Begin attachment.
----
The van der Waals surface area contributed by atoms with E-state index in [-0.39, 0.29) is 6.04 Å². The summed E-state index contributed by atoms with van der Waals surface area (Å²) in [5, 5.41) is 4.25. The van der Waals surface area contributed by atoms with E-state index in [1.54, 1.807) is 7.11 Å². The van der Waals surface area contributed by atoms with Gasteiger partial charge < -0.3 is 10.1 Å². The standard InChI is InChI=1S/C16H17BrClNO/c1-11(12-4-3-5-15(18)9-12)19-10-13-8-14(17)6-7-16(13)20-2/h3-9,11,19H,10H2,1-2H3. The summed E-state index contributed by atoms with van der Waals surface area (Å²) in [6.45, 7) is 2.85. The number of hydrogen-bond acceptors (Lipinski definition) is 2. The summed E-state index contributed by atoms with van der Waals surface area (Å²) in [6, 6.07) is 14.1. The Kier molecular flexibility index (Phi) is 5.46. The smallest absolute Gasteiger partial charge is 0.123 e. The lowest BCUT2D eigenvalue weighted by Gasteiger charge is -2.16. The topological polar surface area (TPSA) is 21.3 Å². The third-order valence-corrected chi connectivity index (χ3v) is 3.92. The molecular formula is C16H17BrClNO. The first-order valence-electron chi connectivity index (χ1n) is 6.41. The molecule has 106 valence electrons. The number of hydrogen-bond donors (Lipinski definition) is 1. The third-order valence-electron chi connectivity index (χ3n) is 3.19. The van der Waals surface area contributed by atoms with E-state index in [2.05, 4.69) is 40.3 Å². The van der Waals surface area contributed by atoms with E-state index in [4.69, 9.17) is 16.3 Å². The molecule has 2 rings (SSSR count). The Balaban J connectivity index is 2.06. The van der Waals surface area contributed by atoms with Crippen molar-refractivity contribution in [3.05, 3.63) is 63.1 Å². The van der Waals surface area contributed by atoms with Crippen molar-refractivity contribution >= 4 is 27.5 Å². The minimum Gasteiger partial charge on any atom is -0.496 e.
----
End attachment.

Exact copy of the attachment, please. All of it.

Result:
The van der Waals surface area contributed by atoms with E-state index in [-0.39, 0.29) is 6.04 Å². The summed E-state index contributed by atoms with van der Waals surface area (Å²) in [5, 5.41) is 4.25. The van der Waals surface area contributed by atoms with E-state index in [1.54, 1.807) is 7.11 Å². The van der Waals surface area contributed by atoms with Gasteiger partial charge < -0.3 is 10.1 Å². The standard InChI is InChI=1S/C16H17BrClNO/c1-11(12-4-3-5-15(18)9-12)19-10-13-8-14(17)6-7-16(13)20-2/h3-9,11,19H,10H2,1-2H3. The summed E-state index contributed by atoms with van der Waals surface area (Å²) in [6.45, 7) is 2.85. The number of hydrogen-bond acceptors (Lipinski definition) is 2. The summed E-state index contributed by atoms with van der Waals surface area (Å²) in [6, 6.07) is 14.1. The Kier molecular flexibility index (Phi) is 5.46. The smallest absolute Gasteiger partial charge is 0.123 e. The lowest BCUT2D eigenvalue weighted by Gasteiger charge is -2.16. The topological polar surface area (TPSA) is 21.3 Å². The third-order valence-corrected chi connectivity index (χ3v) is 3.92. The molecular formula is C16H17BrClNO. The first-order valence-electron chi connectivity index (χ1n) is 6.41. The molecule has 106 valence electrons. The number of hydrogen-bond donors (Lipinski definition) is 1. The third-order valence-electron chi connectivity index (χ3n) is 3.19. The van der Waals surface area contributed by atoms with E-state index in [2.05, 4.69) is 40.3 Å². The van der Waals surface area contributed by atoms with E-state index in [4.69, 9.17) is 16.3 Å². The molecule has 2 rings (SSSR count). The Balaban J connectivity index is 2.06. The van der Waals surface area contributed by atoms with Crippen molar-refractivity contribution in [3.05, 3.63) is 63.1 Å². The van der Waals surface area contributed by atoms with Crippen molar-refractivity contribution >= 4 is 27.5 Å². The minimum Gasteiger partial charge on any atom is -0.496 e.